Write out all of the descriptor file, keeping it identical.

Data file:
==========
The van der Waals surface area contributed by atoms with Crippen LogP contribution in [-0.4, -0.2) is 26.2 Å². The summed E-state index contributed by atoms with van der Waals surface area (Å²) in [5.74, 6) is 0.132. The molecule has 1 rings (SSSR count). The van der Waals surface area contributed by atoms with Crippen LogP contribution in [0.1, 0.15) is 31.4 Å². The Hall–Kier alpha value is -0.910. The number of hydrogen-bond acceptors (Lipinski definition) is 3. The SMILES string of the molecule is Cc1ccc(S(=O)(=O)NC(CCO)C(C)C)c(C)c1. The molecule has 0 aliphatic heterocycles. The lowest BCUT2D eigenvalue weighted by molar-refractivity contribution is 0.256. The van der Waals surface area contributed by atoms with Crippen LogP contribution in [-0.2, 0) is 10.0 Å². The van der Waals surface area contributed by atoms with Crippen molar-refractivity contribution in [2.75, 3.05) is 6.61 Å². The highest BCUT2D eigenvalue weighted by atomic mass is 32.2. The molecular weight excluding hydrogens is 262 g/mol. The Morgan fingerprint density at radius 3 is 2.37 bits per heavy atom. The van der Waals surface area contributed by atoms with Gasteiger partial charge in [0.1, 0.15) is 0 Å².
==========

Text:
The van der Waals surface area contributed by atoms with Crippen LogP contribution in [-0.4, -0.2) is 26.2 Å². The summed E-state index contributed by atoms with van der Waals surface area (Å²) in [5.74, 6) is 0.132. The molecule has 1 rings (SSSR count). The van der Waals surface area contributed by atoms with Crippen LogP contribution in [0.1, 0.15) is 31.4 Å². The Hall–Kier alpha value is -0.910. The number of hydrogen-bond acceptors (Lipinski definition) is 3. The SMILES string of the molecule is Cc1ccc(S(=O)(=O)NC(CCO)C(C)C)c(C)c1. The molecule has 0 aliphatic heterocycles. The lowest BCUT2D eigenvalue weighted by molar-refractivity contribution is 0.256. The van der Waals surface area contributed by atoms with Crippen LogP contribution in [-0.2, 0) is 10.0 Å². The van der Waals surface area contributed by atoms with Crippen molar-refractivity contribution in [2.75, 3.05) is 6.61 Å². The highest BCUT2D eigenvalue weighted by atomic mass is 32.2. The molecular weight excluding hydrogens is 262 g/mol. The Morgan fingerprint density at radius 3 is 2.37 bits per heavy atom. The van der Waals surface area contributed by atoms with Gasteiger partial charge in [0.1, 0.15) is 0 Å².